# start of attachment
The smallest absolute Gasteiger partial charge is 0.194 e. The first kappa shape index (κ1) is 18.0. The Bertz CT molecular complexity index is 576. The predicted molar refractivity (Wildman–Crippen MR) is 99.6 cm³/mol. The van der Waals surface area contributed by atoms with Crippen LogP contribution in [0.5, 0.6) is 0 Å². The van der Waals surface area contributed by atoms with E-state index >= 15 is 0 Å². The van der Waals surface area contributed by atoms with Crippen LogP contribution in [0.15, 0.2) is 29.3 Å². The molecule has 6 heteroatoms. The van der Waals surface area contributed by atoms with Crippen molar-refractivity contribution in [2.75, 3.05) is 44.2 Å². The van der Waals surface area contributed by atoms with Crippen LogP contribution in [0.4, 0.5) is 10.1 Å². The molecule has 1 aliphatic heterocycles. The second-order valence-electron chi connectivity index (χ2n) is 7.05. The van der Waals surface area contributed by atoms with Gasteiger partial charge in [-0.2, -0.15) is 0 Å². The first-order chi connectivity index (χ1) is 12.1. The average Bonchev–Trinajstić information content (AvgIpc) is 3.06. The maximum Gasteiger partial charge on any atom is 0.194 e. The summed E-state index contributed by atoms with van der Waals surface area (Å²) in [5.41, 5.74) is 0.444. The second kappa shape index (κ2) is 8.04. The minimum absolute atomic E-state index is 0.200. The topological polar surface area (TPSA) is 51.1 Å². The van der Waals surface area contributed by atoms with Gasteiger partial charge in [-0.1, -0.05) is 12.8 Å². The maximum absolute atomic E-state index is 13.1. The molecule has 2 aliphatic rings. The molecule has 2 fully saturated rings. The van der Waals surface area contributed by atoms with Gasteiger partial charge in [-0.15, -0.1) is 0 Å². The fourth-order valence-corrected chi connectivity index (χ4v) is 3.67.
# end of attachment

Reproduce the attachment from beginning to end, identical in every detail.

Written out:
The smallest absolute Gasteiger partial charge is 0.194 e. The first kappa shape index (κ1) is 18.0. The Bertz CT molecular complexity index is 576. The predicted molar refractivity (Wildman–Crippen MR) is 99.6 cm³/mol. The van der Waals surface area contributed by atoms with Crippen LogP contribution in [0.5, 0.6) is 0 Å². The van der Waals surface area contributed by atoms with E-state index >= 15 is 0 Å². The van der Waals surface area contributed by atoms with Crippen LogP contribution in [0.15, 0.2) is 29.3 Å². The molecule has 6 heteroatoms. The van der Waals surface area contributed by atoms with Crippen molar-refractivity contribution in [2.75, 3.05) is 44.2 Å². The van der Waals surface area contributed by atoms with Crippen LogP contribution in [0.4, 0.5) is 10.1 Å². The molecule has 1 aliphatic heterocycles. The second-order valence-electron chi connectivity index (χ2n) is 7.05. The van der Waals surface area contributed by atoms with Gasteiger partial charge in [-0.2, -0.15) is 0 Å². The first-order chi connectivity index (χ1) is 12.1. The average Bonchev–Trinajstić information content (AvgIpc) is 3.06. The maximum Gasteiger partial charge on any atom is 0.194 e. The summed E-state index contributed by atoms with van der Waals surface area (Å²) in [5.41, 5.74) is 0.444. The second kappa shape index (κ2) is 8.04. The minimum absolute atomic E-state index is 0.200. The topological polar surface area (TPSA) is 51.1 Å². The van der Waals surface area contributed by atoms with Gasteiger partial charge in [-0.1, -0.05) is 12.8 Å². The maximum absolute atomic E-state index is 13.1. The molecule has 2 aliphatic rings. The molecule has 2 fully saturated rings. The van der Waals surface area contributed by atoms with Gasteiger partial charge in [-0.15, -0.1) is 0 Å². The fourth-order valence-corrected chi connectivity index (χ4v) is 3.67.